Review: Ti West's 'X' Marks The Spot, Sweet And Sticky And Red, Oh So Red
It’s been about six years since horror director Ti West put out a movie, that one being his underwhelming revenge western In a Valley of Violence starring Ethan Hawke and John Travolta. West directed some scattered episodes of television during that time—a couple episodes of The Exorcist show here, a wonderful episode of Amazon’s sci-fi wonder Tales From the Loop series there (sidenote: if you’ve never watched Tales From the Loop go watch Tales From the Loop right now)—but word was that West was thinking about never making another movie at all. That has thankfully turned out to be a false alarm, as hitting theaters this weekend thanks to the fine folks at A24 comes X, his latest incendiary slow-burn nightmare that proves he’s one of the genre’s finest low-budget magicians. I couldn’t get home to take a shower quick enough, in the best way.
Although there’s much to be liked about West’s early films—The Roost from 2005 and Trigger Man from 2007—it was 2009’s The House of the Devil where he made his name, and with excellent cause. A lo-fi 80s pastiche that felt like nothing else in that moment of Exxxtreme Bro Horror, The House of the Devil actually felt like a movie transported straight out of 1981—mainly because, besides the nostalgic ambiance of freeze-frames, that film, which still holds up splendidly, actually took its time establishing its characters. And with fine actors like Jocelin Donahue and Greta f’ing Gerwig as its leads we were more than thankful to watch them take their time, too. Then West doubled down on these excellent instincts with his wildly underrated follow-up The Innkeepers, which is as far as I’m concerned a modern ghost story classic. (Go find and watch The Innkeepers right now, if you’ve never seen it!)
Unfortunately The Innkeepers didn’t do great money- or buzz-wise though, and West’s career went a little bit sideways after that—he did decent segments for the two horror anthology series of the moment (V/H/S and The ABCs of Death), and then came 2013’s found-footage cult freak-out flick The Sacrament, which dropped journalists (played by mumblecore mainstays Joe Swanberg and Amy Seimetz) into a barely fictionalized retelling of the Jonestown Massacre, with to my-mind mixed results. I always find fictionalized horror retellings of non-fictional real-world horrors problematic, and The Sacrament didn’t do anything to dissuade me of this impulse—indeed it just double and triple underlined most of my discomforts about that storytelling technique. It’s kinda akin to setting a Slasher Movie in the “Windows on the World” restaurant as the Twin Towers were falling. Sometimes bad taste is just plain old bad.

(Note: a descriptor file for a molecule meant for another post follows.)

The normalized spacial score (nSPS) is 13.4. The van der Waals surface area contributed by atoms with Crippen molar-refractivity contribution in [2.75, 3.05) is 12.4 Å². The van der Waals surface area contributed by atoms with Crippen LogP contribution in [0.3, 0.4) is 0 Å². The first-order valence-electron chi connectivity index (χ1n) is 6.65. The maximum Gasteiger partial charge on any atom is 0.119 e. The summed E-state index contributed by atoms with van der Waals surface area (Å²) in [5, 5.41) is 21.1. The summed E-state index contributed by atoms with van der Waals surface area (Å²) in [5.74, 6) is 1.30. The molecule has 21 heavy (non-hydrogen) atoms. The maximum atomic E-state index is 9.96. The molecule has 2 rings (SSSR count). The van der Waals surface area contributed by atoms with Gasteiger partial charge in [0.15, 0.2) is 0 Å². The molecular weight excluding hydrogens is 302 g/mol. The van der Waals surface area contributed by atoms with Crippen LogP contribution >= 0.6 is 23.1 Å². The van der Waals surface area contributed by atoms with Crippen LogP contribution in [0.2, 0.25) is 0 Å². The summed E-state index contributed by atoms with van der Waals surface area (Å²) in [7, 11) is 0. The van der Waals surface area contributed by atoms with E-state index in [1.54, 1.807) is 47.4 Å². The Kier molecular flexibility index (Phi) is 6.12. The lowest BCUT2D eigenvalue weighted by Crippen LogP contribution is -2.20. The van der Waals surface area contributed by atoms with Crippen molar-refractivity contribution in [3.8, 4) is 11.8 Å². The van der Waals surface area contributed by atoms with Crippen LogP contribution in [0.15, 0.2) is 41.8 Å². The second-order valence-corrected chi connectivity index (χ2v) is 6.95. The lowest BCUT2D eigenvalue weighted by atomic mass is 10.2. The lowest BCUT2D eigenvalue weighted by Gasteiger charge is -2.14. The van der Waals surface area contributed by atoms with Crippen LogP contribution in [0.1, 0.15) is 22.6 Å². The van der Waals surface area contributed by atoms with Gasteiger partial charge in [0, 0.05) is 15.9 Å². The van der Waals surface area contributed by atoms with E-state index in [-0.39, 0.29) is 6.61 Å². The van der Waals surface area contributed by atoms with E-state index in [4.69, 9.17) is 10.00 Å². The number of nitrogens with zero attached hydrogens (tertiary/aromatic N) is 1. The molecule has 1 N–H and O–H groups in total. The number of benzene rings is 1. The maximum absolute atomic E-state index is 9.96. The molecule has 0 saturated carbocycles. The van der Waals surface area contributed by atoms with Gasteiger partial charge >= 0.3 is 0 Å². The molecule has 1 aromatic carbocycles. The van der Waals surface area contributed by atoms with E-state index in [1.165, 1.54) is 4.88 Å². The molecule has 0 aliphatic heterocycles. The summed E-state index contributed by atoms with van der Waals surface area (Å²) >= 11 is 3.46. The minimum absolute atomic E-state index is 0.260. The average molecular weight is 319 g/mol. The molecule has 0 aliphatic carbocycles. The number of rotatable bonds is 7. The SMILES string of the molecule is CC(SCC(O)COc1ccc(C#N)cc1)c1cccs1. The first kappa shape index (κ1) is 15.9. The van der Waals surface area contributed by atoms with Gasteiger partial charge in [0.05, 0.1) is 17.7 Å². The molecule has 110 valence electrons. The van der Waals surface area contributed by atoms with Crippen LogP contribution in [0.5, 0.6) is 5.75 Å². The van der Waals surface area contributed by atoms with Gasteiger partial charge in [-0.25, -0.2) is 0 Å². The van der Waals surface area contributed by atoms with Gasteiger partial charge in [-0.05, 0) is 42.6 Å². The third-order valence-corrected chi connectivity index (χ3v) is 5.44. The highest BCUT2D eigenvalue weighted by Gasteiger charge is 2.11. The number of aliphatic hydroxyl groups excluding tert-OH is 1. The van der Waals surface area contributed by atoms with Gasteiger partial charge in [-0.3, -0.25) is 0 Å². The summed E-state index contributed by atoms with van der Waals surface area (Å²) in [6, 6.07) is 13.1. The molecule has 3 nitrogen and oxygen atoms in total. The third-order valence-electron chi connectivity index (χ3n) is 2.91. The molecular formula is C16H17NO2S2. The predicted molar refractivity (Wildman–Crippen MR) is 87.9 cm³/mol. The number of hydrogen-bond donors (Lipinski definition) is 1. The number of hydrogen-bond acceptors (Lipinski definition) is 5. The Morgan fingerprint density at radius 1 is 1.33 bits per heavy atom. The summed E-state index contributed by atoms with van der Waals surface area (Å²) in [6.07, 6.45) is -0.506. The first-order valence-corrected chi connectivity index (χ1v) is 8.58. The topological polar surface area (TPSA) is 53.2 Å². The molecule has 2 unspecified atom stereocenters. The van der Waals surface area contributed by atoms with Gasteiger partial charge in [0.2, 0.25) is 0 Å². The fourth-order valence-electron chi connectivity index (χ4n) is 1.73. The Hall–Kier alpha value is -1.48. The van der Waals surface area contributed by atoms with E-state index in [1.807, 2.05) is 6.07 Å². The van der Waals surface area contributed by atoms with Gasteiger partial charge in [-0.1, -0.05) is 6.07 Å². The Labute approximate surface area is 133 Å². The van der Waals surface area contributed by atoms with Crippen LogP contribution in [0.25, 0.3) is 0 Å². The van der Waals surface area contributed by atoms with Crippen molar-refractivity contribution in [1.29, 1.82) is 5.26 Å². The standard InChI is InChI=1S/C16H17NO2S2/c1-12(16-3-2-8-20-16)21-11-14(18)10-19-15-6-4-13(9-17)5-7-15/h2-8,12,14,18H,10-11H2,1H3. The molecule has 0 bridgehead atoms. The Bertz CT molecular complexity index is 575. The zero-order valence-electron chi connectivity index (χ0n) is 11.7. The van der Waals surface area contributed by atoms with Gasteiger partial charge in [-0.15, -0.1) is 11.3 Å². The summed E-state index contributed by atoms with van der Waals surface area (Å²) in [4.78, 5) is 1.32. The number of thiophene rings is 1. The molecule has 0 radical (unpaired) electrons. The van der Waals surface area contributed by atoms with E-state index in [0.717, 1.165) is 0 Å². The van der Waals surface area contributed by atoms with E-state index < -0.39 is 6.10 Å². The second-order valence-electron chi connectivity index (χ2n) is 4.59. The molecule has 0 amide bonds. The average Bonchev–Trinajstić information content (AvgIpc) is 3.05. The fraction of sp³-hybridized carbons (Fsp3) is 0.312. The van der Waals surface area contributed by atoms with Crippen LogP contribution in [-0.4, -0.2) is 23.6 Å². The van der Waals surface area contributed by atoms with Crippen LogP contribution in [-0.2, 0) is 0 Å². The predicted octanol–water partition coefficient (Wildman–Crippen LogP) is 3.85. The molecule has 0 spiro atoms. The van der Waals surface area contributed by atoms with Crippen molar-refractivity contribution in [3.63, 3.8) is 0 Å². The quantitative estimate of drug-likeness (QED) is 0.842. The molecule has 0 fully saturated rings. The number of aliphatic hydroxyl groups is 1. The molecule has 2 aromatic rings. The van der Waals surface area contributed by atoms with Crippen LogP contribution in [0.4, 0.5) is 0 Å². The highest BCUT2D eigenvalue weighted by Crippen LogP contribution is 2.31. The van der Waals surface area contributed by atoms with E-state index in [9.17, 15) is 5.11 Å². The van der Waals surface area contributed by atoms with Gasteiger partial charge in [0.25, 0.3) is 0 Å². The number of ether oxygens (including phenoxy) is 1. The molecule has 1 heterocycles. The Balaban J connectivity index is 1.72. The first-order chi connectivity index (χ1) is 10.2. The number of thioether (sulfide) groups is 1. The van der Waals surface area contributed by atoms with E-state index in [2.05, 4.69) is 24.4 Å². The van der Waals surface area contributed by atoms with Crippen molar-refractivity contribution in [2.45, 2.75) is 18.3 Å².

But here we are almost a decade later and X, hallelujah, finds Ti West reclaiming most of his mojo. A deep-fried scummy Texas tale that summons up all of the grimy goopy 70s Tobe Hooper feels—most obvious (times twenty) it’s The Texas Chain Saw Massacre, but there’s also a good dose of Hooper’s ribald alligator epic Eaten Alive here for good measure—the first thing we hear is the buzzing of flies, and the next thing we see are the reddest, wettest guts splattered across the highway. They belong to a big dead cow who just got split open by a tractor-trailer truck, but natch it won’t be long before all the fine folks we’re about to meet on our journey start getting turned inside out themselves much the same. I tell you that this is a mighty gory one; you have been forewarned!